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West Malpais Wilderness is a designated Wilderness Area managed by the U. S. Bureau of Land Management [BLM] located in Cibola County, New Mexico. Established in 1987, the West Malpais Wilderness is located in the El Malpais National Conservation Area, a BLM-managed area that stretches along the western border of the Acoma Indian Reservation SW of Albuquerque. One of two Wilderness Areas in the Conservation Area, the 35,940 acre West Malpais area is contiguous with El Malpais National Monument, a National Park Service unit, and contains a section of the Continental Divide National Scenic Trail.

West Malpais Wilderness
IUCN category Ib (wilderness area)
Map showing the location of West Malpais Wilderness
Map showing the location of West Malpais Wilderness
LocationCibola County, New Mexico, United States
Nearest cityGrants
Coordinates34°53′24.6″N 108°09′30.4″W / 34.890167°N 108.158444°W / 34.890167; -108.158444Coordinates: 34°53′24.6″N 108°09′30.4″W / 34.890167°N 108.158444°W / 34.890167; -108.158444
Area35,940 acres (145.4 km2)
Governing bodyUnited States Bureau of Land Management
WebsiteWest Malpais Wilderness


The Conservation AreaEdit

La Ventana Natural Arch, El Malpais N.C.A.

The 231,230 acre El Malpais National Conservation Area is a Bureau of Land Management area established in 2001 to protect “nationally-significant geological, archaeological, ecological, cultural, scenic, scientific, and wilderness resources surrounding the Grants Lava Flows.” The Area includes one primitive campground, several small picnic areas, two Wilderness Areas, and opportunities for hiking, horseback riding, mountain biking, and caving. Most of the lands within the Conservation Area, including the Joe Skeen primitive campground and La Ventana Natural Arch, a popular destination, can be reached via NM 117, SE of Grants. [1]

The WildernessEdit

Mostly flat, and with elevations averaging 7,200 feet, much of the West Malpais Wilderness consists of large areas of volcanic lava flows. This area of basalt rock is surrounded in the south by open grassland and on the west by piñon and juniper forest. The most popular area of the Wilderness is a 6,700-acre kipuka (a Hawaiian term meaning island of fertile ground) in the northern half of the wilderness known as Hole-In-The-Wall, where an island of ponderosa pine stands among the spreading waves of volcanic rock. Hiking is the most common recreational use of the area, with several trails leading to the Hole-in-the-Wall area. [2] The area has no water sources and like all Wilderness Areas, are closed to all mechanized and motorized vehicles, including mountain bicycles. Trips into the Wilderness require a backcountry permit, which can be obtained from the El Malpais Information Center in Grants, or from the BLM Ranger Station on State Road 117. [3]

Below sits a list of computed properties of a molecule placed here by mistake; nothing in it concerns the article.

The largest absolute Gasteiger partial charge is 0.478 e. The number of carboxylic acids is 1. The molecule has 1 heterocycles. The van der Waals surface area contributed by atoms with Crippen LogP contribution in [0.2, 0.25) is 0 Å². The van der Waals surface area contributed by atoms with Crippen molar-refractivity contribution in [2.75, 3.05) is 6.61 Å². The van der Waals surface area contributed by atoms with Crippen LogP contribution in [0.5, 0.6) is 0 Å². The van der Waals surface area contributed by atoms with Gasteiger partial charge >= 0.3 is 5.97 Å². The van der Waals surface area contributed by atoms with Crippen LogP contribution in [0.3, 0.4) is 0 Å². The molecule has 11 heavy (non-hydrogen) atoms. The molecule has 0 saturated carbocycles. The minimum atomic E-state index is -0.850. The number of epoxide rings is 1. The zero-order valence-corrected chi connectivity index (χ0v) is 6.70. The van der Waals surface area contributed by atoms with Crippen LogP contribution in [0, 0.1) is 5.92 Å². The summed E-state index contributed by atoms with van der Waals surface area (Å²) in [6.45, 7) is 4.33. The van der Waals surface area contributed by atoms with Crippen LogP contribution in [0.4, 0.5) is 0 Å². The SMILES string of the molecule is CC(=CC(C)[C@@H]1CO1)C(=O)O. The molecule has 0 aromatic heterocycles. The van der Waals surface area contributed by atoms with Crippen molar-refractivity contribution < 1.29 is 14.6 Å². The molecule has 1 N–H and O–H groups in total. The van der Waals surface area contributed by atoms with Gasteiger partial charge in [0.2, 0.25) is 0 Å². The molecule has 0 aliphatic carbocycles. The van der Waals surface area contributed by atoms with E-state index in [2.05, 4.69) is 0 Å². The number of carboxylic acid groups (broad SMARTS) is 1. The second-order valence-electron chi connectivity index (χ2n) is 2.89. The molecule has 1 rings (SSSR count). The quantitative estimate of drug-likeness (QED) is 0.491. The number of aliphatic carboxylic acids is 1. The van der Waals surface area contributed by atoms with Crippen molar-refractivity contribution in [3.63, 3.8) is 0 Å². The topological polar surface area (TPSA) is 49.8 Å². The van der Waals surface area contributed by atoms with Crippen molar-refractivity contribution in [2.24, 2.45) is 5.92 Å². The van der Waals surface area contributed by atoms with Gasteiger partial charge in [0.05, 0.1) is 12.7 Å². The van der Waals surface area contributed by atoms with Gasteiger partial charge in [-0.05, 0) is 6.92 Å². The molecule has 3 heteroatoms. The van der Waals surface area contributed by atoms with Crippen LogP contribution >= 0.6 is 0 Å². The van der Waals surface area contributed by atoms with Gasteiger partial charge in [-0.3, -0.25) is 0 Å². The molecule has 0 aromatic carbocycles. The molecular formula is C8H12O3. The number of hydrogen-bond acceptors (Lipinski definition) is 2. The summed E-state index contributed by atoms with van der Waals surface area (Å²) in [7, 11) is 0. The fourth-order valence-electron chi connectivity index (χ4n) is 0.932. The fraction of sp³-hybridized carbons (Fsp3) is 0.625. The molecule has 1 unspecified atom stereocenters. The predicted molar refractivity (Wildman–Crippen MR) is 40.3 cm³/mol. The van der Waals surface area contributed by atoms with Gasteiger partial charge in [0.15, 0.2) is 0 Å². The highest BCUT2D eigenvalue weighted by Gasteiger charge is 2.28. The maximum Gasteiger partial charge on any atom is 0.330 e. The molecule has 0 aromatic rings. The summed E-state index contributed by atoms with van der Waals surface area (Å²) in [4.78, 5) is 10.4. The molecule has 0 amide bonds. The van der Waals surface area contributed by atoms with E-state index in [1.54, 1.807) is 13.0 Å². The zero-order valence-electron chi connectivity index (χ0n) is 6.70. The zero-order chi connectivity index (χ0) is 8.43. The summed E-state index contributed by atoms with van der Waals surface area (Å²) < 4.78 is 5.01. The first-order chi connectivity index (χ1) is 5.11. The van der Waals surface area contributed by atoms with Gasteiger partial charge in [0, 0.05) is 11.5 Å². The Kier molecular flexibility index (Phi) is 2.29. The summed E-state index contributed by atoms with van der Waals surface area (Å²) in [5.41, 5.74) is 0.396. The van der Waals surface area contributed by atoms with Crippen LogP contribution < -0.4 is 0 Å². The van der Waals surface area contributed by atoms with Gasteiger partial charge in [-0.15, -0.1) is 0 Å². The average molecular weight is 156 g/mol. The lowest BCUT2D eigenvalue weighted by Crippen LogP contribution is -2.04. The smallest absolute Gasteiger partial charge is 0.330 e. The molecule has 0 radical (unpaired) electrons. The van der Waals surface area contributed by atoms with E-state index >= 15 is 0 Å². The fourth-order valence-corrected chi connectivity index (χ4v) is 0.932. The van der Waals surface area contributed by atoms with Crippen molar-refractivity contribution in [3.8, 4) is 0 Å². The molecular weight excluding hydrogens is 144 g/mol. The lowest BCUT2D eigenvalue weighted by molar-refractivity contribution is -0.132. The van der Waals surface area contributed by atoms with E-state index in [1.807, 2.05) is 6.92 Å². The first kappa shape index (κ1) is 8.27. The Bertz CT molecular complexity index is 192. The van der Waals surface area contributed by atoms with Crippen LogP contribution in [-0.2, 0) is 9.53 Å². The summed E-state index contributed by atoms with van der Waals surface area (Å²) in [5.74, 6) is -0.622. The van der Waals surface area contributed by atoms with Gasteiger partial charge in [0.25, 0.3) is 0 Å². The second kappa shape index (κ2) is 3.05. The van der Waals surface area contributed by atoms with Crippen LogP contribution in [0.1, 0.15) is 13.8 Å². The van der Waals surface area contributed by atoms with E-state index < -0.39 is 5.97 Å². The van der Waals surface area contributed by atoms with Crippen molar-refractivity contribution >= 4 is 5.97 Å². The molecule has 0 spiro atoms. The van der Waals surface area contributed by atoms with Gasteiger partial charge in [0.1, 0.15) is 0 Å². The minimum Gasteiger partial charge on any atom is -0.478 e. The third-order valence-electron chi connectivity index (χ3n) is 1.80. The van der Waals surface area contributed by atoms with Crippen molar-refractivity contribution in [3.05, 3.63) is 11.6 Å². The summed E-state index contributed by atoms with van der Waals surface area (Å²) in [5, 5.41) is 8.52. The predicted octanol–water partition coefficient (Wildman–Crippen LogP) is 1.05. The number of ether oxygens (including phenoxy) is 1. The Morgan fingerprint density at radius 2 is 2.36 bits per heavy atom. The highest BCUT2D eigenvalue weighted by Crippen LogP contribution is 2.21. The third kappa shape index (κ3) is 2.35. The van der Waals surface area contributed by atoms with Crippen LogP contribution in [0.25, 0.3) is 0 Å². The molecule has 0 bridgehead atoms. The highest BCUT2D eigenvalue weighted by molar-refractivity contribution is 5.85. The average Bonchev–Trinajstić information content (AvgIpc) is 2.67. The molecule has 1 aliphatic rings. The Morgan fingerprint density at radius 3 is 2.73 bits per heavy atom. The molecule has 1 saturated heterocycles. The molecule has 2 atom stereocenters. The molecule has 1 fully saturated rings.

Location and AccessEdit

Because West Malpais is contiguous with the El Malpais National Monument to the north, the main access to the area is along CR 42, which forms the southern and western border of the Wilderness. The trailhead for hiking into the Hole-in-the-Wall area can be reached via the eastern end of CR 42, which begins at NM 70, approximately 27 miles south of I-40. Visitors can also reach the Wilderness from the western terminus of CR 42, which begins at NM 53, 18 miles SW of I-40. A section of the Continental Divide National Scenic Trail runs through the southern half of the Wilderness Area, and can be accessed by a trailhead on CR 42, 22 miles south of N.M. 53.[3]

See alsoEdit

External linksEdit


  1. ^ "Programs: National Conservation Lands: New Mexico: El Malpais National Conservation Area | BUREAU OF LAND MANAGEMENT". 2001-01-07. Retrieved 2017-06-11.
  2. ^ " - West Malpais Wilderness - General Information".
  3. ^ a b "Programs: National Conservation Lands: Wilderness: New Mexico: West Malpais Wilderness | BUREAU OF LAND MANAGEMENT". Retrieved 2017-06-11.